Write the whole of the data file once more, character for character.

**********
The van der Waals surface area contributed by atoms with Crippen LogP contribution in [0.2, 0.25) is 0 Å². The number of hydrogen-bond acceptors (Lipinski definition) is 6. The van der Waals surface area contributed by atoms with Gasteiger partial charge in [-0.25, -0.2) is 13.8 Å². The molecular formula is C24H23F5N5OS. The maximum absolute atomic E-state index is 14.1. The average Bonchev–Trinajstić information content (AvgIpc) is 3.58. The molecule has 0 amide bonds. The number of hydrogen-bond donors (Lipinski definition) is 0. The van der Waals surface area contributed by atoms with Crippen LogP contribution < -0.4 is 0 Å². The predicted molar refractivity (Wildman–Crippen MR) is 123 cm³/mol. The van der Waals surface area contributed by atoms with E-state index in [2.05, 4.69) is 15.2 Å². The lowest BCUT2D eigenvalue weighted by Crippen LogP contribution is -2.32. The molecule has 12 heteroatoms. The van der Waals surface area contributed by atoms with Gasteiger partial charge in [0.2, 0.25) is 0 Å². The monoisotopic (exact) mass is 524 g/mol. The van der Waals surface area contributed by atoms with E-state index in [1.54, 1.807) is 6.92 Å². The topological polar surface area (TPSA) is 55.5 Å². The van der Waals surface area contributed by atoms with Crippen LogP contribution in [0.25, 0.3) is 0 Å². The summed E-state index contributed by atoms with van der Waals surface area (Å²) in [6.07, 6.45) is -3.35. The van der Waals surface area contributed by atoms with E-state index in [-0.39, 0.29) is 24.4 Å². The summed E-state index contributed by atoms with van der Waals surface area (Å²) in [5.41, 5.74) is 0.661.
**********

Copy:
The van der Waals surface area contributed by atoms with Crippen LogP contribution in [0.2, 0.25) is 0 Å². The number of hydrogen-bond acceptors (Lipinski definition) is 6. The van der Waals surface area contributed by atoms with Gasteiger partial charge in [-0.25, -0.2) is 13.8 Å². The molecular formula is C24H23F5N5OS. The maximum absolute atomic E-state index is 14.1. The average Bonchev–Trinajstić information content (AvgIpc) is 3.58. The molecule has 0 amide bonds. The number of hydrogen-bond donors (Lipinski definition) is 0. The van der Waals surface area contributed by atoms with Crippen LogP contribution < -0.4 is 0 Å². The predicted molar refractivity (Wildman–Crippen MR) is 123 cm³/mol. The van der Waals surface area contributed by atoms with E-state index in [2.05, 4.69) is 15.2 Å². The lowest BCUT2D eigenvalue weighted by Crippen LogP contribution is -2.32. The molecule has 12 heteroatoms. The van der Waals surface area contributed by atoms with Gasteiger partial charge in [0.2, 0.25) is 0 Å². The monoisotopic (exact) mass is 524 g/mol. The van der Waals surface area contributed by atoms with E-state index in [1.54, 1.807) is 6.92 Å². The topological polar surface area (TPSA) is 55.5 Å². The van der Waals surface area contributed by atoms with Crippen LogP contribution in [0.25, 0.3) is 0 Å². The summed E-state index contributed by atoms with van der Waals surface area (Å²) in [6.07, 6.45) is -3.35. The van der Waals surface area contributed by atoms with E-state index in [-0.39, 0.29) is 24.4 Å². The summed E-state index contributed by atoms with van der Waals surface area (Å²) in [5.41, 5.74) is 0.661.